nytheatre.com review by Saviana Stanescu
If you didn’t manage to
go to Greece this summer and to spend your hot nights dancing in taverns
under the rain of carnations, don’t feel sad, you have a chance to get
more than that: the EROStudies performing package, a show that
captures both ancient and (post)modern Greece flavors.
August 15, 2002
This production of THEATRON (Greek American Performing Arts Center) is an up-lifting, thought-provoking and beautifully-done dance-theatre piece which may bring into your mind and soul big words like catharsis.
Euripides Laskaris’ directing has succeeded in creating poetical, deep, and sometimes even funny episodes—erotic flashbacks in the darkness of the stage/memory. The choreography signed by Tzeni Argyriou interweaves Greek folk dance with accumulations of violent-soft movement in an attempt to play with the concept of falling. "Falling in love" translates in the body-language into literally falling onto the floor, smashing into walls, jostling into each other.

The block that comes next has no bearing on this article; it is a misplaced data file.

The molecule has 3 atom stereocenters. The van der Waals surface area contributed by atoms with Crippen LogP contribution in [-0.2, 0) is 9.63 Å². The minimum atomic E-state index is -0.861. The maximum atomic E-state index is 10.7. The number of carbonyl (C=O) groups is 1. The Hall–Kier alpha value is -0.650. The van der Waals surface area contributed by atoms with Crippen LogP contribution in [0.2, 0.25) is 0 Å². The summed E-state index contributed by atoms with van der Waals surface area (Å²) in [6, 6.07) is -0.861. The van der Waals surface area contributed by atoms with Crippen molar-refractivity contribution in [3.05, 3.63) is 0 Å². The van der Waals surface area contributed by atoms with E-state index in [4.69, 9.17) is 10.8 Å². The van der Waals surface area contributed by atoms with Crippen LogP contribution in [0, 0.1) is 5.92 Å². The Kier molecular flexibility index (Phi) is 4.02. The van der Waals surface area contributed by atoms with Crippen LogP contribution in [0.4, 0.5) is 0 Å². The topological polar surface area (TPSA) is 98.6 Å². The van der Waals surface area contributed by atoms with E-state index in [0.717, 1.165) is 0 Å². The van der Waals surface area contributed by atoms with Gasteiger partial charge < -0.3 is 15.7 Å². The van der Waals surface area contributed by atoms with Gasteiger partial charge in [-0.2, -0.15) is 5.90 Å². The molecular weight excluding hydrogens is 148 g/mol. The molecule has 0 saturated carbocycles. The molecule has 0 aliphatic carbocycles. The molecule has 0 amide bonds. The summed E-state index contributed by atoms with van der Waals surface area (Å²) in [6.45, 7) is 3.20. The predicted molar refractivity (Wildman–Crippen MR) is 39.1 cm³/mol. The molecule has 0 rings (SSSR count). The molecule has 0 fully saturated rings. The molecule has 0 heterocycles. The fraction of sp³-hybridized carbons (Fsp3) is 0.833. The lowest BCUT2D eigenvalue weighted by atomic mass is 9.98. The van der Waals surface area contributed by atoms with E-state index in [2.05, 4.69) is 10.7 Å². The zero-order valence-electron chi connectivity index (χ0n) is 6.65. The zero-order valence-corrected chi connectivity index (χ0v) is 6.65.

The video part reminded me of one of my favorite films, Cinema Paradiso, where all the previously censored kisses are edited in a unique cinematographic sequence of hundreds of lips-touching moments.
The imagery of EROStudies relies on dark-light, black-white, red-pink binaries in a mixture of traditional and fashionable, folkloric and trendy, tragic and comic, sacred and profane. Even Eros, the God of Love who directs the light spots on couples or solitary cavorting dreamers, wears red braces and has the mundane appearance of a bartender.
Indeed, the whole show builds this kind of "bridge-braces" between nowadays and mythology, the result being a wonderful artistic experience that speaks tenderly about the performed-by-everybody act of Love.